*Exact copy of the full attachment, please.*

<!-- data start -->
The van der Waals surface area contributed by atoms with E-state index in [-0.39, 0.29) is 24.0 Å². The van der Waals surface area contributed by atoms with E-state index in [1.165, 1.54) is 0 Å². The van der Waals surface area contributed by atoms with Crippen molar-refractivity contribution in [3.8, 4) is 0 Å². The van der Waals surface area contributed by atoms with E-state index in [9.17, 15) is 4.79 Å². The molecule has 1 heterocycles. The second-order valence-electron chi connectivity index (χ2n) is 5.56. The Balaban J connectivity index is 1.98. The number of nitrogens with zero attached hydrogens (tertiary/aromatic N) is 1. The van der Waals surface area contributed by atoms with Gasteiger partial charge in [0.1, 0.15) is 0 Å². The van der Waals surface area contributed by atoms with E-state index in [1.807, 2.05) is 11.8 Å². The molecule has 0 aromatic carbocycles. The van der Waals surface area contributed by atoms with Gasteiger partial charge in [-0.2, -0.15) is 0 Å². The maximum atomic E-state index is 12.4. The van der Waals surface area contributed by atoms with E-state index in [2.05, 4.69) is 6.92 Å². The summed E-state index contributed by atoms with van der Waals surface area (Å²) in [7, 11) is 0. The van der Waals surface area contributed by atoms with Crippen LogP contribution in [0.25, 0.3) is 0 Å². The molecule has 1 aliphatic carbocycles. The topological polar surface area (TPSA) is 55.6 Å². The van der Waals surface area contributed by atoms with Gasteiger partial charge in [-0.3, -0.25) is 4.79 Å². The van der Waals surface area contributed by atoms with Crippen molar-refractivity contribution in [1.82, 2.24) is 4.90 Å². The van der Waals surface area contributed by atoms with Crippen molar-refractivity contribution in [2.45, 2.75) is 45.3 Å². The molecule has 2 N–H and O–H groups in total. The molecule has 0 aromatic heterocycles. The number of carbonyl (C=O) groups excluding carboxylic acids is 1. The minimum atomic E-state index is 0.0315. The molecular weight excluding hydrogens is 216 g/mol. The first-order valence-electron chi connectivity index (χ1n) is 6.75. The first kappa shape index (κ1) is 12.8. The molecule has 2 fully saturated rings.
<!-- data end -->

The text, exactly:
The van der Waals surface area contributed by atoms with E-state index in [-0.39, 0.29) is 24.0 Å². The van der Waals surface area contributed by atoms with E-state index in [1.165, 1.54) is 0 Å². The van der Waals surface area contributed by atoms with Crippen molar-refractivity contribution in [3.8, 4) is 0 Å². The van der Waals surface area contributed by atoms with E-state index in [9.17, 15) is 4.79 Å². The molecule has 1 heterocycles. The second-order valence-electron chi connectivity index (χ2n) is 5.56. The Balaban J connectivity index is 1.98. The number of nitrogens with zero attached hydrogens (tertiary/aromatic N) is 1. The van der Waals surface area contributed by atoms with Gasteiger partial charge in [0.1, 0.15) is 0 Å². The van der Waals surface area contributed by atoms with E-state index in [1.807, 2.05) is 11.8 Å². The molecule has 0 aromatic carbocycles. The van der Waals surface area contributed by atoms with Gasteiger partial charge in [-0.2, -0.15) is 0 Å². The maximum atomic E-state index is 12.4. The van der Waals surface area contributed by atoms with E-state index in [2.05, 4.69) is 6.92 Å². The summed E-state index contributed by atoms with van der Waals surface area (Å²) in [7, 11) is 0. The van der Waals surface area contributed by atoms with Crippen LogP contribution in [0.25, 0.3) is 0 Å². The molecule has 1 aliphatic carbocycles. The topological polar surface area (TPSA) is 55.6 Å². The van der Waals surface area contributed by atoms with Gasteiger partial charge in [-0.3, -0.25) is 4.79 Å². The van der Waals surface area contributed by atoms with Crippen molar-refractivity contribution in [1.82, 2.24) is 4.90 Å². The van der Waals surface area contributed by atoms with Crippen molar-refractivity contribution in [2.45, 2.75) is 45.3 Å². The molecule has 2 N–H and O–H groups in total. The molecule has 0 aromatic heterocycles. The number of carbonyl (C=O) groups excluding carboxylic acids is 1. The minimum atomic E-state index is 0.0315. The molecular weight excluding hydrogens is 216 g/mol. The first-order valence-electron chi connectivity index (χ1n) is 6.75. The first kappa shape index (κ1) is 12.8. The molecule has 2 fully saturated rings.